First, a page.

My prediction: Representative democracy is not going anywhere soon.
However, Nicholas Kulish, writing in the New York Times last week about the surging protests around the world (England, Greece, Spain, India, Israel and most recently, New York’s Wall Street), is not so sure. He suggests that such protests reflect a shared crisis of legitimacy for both politician and the democratic political system. These citizens – in particular the large swaths of youth amidst the crowds – have “little faith in the ballot box”. Does this really herald a shift away from representative institutions?
After all, political representatives, according to democratic theory, live or die by the ballot box – thus, the electorate holds the ultimate means of accountability. Not happy with your politician? Vote them out of office! However, democracy in practice is imperfect – and certainly the story in Canada is no different.
Over the summer, Samara conducted a series of focus groups with citizens prone to political disengagement. We wanted to better understand what those traditionally less likely to participate think about politics and democracy. While by no means representative of the Canadian population, these groups offered insight into not only how they feel about politics, but also why they chose not to participate.
Less educated youth who are less likely to participate expressed a strong sentiment of estrangement from politics bordering on a suspicion or animosity towards any establishment actors – not only government, but police and corporations, too. Driving this view in part is a belief that their voice is irrelevant: “I think the government knows what they want to tell us, they know what they want us to think,” said one young woman, “they may show a little percentage of our voice, but I really don’t think that matters.” As a result they feel that, “politicians have their plans – they don’t care about us,” said another.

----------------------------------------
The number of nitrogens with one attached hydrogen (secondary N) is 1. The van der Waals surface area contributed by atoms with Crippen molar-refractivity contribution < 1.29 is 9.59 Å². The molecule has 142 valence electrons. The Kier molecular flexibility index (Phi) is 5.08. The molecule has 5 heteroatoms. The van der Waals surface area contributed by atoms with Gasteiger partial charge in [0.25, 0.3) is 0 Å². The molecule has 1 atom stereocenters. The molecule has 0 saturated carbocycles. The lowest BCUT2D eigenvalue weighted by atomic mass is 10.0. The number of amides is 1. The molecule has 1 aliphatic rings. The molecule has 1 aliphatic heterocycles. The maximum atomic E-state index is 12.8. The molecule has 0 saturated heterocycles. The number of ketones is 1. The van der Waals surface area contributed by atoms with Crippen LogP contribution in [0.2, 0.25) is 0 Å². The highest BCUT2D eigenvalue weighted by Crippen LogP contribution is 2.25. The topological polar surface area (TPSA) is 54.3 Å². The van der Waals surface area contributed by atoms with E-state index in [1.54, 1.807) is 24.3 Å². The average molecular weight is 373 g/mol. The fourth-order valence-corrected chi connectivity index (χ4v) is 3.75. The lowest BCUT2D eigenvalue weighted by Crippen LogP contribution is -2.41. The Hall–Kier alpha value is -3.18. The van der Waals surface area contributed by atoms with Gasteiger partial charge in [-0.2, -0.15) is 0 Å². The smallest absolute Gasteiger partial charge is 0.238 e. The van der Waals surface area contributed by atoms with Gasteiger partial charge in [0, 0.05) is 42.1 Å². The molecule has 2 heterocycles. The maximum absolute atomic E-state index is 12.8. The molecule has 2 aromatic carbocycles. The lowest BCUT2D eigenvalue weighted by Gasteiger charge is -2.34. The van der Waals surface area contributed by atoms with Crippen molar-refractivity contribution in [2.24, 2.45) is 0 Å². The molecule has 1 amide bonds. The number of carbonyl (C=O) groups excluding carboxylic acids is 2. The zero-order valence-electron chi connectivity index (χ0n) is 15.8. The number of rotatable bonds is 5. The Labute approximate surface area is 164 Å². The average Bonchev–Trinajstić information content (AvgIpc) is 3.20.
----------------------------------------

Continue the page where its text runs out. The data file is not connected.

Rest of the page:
Younger participants were not the only ones who felt this way - preliminary results indicate that there is a real disillusionment towards democratic participation across all our focus groups; less educated youth, lower income Canadians, urban First Nations, a language minority, and new Canadians. The participants, in Kulish’s words, “lack a belief that the political system represent[s] their interests”. Should we be worried? This is the first key ingredient that has led other citizens to bypass their representative institutions and take to the streets in other democratic countries. Yet I don’t believe this means representative institutions will be cast off. Why?
As we are learning from our focus groups, more important to Canadians, who are less likely to participate, is a government that listens when a problem arises, works to fix it, and keeps promises it made. On this they were resoundingly clear: improve the legitimacy of our existing institutions (and by extension politicians, too) through better responsiveness and accountability. The rest will take care of itself.
Look for the full report on Samara's focus group research at the end of November 2011. In the meantime, share with us here your perceptions of politics and democracy, and what criteria you care most about when evaluating the quality of our democracy in Canada.